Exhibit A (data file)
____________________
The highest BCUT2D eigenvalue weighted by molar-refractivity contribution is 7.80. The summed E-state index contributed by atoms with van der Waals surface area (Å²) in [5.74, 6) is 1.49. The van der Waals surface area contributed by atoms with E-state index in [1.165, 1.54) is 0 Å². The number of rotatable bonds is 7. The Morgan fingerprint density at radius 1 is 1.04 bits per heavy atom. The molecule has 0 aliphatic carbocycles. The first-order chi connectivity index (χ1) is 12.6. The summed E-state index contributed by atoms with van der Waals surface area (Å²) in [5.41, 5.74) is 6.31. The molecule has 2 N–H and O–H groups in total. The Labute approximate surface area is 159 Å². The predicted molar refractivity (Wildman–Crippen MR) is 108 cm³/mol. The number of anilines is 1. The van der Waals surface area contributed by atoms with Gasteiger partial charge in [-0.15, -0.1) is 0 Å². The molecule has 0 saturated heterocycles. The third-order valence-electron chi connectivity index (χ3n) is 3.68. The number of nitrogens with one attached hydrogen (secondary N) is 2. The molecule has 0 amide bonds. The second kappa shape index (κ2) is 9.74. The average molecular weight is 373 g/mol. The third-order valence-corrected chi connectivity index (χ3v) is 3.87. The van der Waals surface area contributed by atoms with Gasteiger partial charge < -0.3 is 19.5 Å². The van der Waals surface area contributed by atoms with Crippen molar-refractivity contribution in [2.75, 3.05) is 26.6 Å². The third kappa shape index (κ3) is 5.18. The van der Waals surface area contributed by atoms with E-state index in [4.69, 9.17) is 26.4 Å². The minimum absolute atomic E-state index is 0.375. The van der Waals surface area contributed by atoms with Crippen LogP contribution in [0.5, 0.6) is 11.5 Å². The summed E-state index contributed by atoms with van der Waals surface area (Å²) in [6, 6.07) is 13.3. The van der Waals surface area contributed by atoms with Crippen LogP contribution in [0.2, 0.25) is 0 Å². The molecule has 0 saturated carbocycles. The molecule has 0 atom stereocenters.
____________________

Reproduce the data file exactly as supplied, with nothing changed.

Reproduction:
The highest BCUT2D eigenvalue weighted by molar-refractivity contribution is 7.80. The summed E-state index contributed by atoms with van der Waals surface area (Å²) in [5.74, 6) is 1.49. The van der Waals surface area contributed by atoms with E-state index in [1.165, 1.54) is 0 Å². The number of rotatable bonds is 7. The Morgan fingerprint density at radius 1 is 1.04 bits per heavy atom. The molecule has 0 aliphatic carbocycles. The first-order chi connectivity index (χ1) is 12.6. The summed E-state index contributed by atoms with van der Waals surface area (Å²) in [5.41, 5.74) is 6.31. The molecule has 2 N–H and O–H groups in total. The Labute approximate surface area is 159 Å². The predicted molar refractivity (Wildman–Crippen MR) is 108 cm³/mol. The number of anilines is 1. The van der Waals surface area contributed by atoms with Gasteiger partial charge in [-0.15, -0.1) is 0 Å². The molecule has 0 saturated heterocycles. The third-order valence-electron chi connectivity index (χ3n) is 3.68. The number of nitrogens with one attached hydrogen (secondary N) is 2. The molecule has 0 amide bonds. The second kappa shape index (κ2) is 9.74. The average molecular weight is 373 g/mol. The third-order valence-corrected chi connectivity index (χ3v) is 3.87. The van der Waals surface area contributed by atoms with Gasteiger partial charge < -0.3 is 19.5 Å². The van der Waals surface area contributed by atoms with Crippen molar-refractivity contribution in [2.75, 3.05) is 26.6 Å². The third kappa shape index (κ3) is 5.18. The van der Waals surface area contributed by atoms with E-state index in [4.69, 9.17) is 26.4 Å². The minimum absolute atomic E-state index is 0.375. The van der Waals surface area contributed by atoms with Crippen LogP contribution in [0.5, 0.6) is 11.5 Å². The summed E-state index contributed by atoms with van der Waals surface area (Å²) in [6, 6.07) is 13.3. The van der Waals surface area contributed by atoms with Crippen LogP contribution in [0.2, 0.25) is 0 Å². The molecule has 0 saturated carbocycles. The molecule has 0 atom stereocenters.